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The Death of Common Sense: How Law Is Suffocating America [Paperback]

Philip K. Howard
4.5 out of 5 stars  See all reviews (15 customer reviews)
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Book Description

3 May 2011


“We need a new idea of how to govern. The current system is broken. Law is supposed to be a framework for humans to make choices, not the replacement for free choice.” So notes Philip K. Howard in the new Afterword to his explosive manifesto The Death of Common Sense. Here Howard offers nothing less than a fresh, lucid, practical operating system for modern democracy. America is drowning—in law, lawsuits, and nearly endless red tape. Before acting or making a decision, we often abandon our best instincts. We pause, we worry, we equivocate, and then we divert our energy into trying to protect ourselves. Filled with one too many examples of bureaucratic overreach, The Death of Common Sense demonstrates how we—and our country—can at last get back on track.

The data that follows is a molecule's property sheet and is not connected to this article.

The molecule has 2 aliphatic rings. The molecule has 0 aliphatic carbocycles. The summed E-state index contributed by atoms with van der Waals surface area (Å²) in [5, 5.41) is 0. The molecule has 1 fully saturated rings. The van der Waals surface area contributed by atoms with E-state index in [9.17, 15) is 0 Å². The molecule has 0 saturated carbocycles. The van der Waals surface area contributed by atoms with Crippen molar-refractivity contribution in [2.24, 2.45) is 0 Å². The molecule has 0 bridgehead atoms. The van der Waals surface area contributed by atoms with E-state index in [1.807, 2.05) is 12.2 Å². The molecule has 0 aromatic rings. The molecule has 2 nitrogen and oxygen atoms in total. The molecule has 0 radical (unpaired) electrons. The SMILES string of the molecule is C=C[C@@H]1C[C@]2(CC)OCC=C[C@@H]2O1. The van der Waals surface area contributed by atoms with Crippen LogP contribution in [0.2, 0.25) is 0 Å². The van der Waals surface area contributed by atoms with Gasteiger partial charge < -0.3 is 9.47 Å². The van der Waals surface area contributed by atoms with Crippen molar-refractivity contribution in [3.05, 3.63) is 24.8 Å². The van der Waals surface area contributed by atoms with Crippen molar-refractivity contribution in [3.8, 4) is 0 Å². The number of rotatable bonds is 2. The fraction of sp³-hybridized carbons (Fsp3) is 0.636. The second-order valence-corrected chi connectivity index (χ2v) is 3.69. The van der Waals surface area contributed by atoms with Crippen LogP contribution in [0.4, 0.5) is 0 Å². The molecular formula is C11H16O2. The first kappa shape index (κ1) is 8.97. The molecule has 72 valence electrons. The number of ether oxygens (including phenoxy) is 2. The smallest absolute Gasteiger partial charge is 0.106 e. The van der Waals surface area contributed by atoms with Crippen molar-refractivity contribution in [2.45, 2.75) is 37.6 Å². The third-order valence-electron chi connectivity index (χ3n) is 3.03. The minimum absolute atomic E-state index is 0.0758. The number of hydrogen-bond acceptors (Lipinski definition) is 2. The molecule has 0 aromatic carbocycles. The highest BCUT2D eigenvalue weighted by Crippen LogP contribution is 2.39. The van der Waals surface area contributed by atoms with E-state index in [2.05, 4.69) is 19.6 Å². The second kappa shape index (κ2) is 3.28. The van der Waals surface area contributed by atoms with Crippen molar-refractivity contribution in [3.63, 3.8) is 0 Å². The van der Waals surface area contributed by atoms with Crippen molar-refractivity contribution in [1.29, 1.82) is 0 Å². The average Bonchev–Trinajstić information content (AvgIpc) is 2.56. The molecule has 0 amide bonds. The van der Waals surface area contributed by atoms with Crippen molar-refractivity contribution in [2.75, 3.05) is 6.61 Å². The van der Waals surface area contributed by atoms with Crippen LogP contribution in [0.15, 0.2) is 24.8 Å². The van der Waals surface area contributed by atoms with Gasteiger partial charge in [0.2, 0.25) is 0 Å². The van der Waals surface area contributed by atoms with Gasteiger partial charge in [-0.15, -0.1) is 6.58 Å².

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Product details

  • Paperback: 244 pages
  • Publisher: Random House Trade (3 May 2011)
  • Language: English
  • ISBN-10: 0812982746
  • ISBN-13: 978-0812982749
  • Product Dimensions: 20.3 x 13.2 x 1.4 cm
  • Average Customer Review: 4.5 out of 5 stars  See all reviews (15 customer reviews)
  • Amazon Bestsellers Rank: 489,201 in Books (See Top 100 in Books)

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Customer Reviews

4.5 out of 5 stars
4.5 out of 5 stars
Most Helpful Customer Reviews
2 of 2 people found the following review helpful
By A Customer
Philip Howard's insights help us understand why government appears arbitrary, almost never able to deal with real-life problems in a way which reflects an understanding of the situation. Peppered with pointed anecdotes about absurd regulatory inflexibility and the lack of the use of judgement, Howard's book reveals that we have concocted a system of regulation that "goes too far while it does too little."